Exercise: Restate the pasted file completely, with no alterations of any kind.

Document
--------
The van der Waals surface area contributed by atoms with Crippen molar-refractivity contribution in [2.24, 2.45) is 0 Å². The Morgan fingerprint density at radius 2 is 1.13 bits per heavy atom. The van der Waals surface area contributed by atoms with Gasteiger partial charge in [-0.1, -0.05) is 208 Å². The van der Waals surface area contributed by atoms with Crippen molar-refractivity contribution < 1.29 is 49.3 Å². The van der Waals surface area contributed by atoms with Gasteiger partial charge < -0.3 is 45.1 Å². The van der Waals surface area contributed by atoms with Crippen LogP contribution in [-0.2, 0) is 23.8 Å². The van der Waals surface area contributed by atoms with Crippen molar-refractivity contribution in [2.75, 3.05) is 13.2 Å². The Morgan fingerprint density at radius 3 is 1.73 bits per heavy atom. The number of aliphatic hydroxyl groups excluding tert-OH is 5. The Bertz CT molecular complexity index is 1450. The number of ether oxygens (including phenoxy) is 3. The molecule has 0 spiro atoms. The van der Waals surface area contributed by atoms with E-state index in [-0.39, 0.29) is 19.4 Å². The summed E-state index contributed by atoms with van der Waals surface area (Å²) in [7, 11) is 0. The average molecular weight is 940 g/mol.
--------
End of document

The van der Waals surface area contributed by atoms with Crippen molar-refractivity contribution in [2.24, 2.45) is 0 Å². The Morgan fingerprint density at radius 2 is 1.13 bits per heavy atom. The van der Waals surface area contributed by atoms with Gasteiger partial charge in [-0.1, -0.05) is 208 Å². The van der Waals surface area contributed by atoms with Crippen molar-refractivity contribution < 1.29 is 49.3 Å². The van der Waals surface area contributed by atoms with Gasteiger partial charge < -0.3 is 45.1 Å². The van der Waals surface area contributed by atoms with Crippen LogP contribution in [-0.2, 0) is 23.8 Å². The van der Waals surface area contributed by atoms with Crippen molar-refractivity contribution in [2.75, 3.05) is 13.2 Å². The Morgan fingerprint density at radius 3 is 1.73 bits per heavy atom. The number of aliphatic hydroxyl groups excluding tert-OH is 5. The Bertz CT molecular complexity index is 1450. The number of ether oxygens (including phenoxy) is 3. The molecule has 0 spiro atoms. The van der Waals surface area contributed by atoms with E-state index in [-0.39, 0.29) is 19.4 Å². The summed E-state index contributed by atoms with van der Waals surface area (Å²) in [7, 11) is 0. The average molecular weight is 940 g/mol.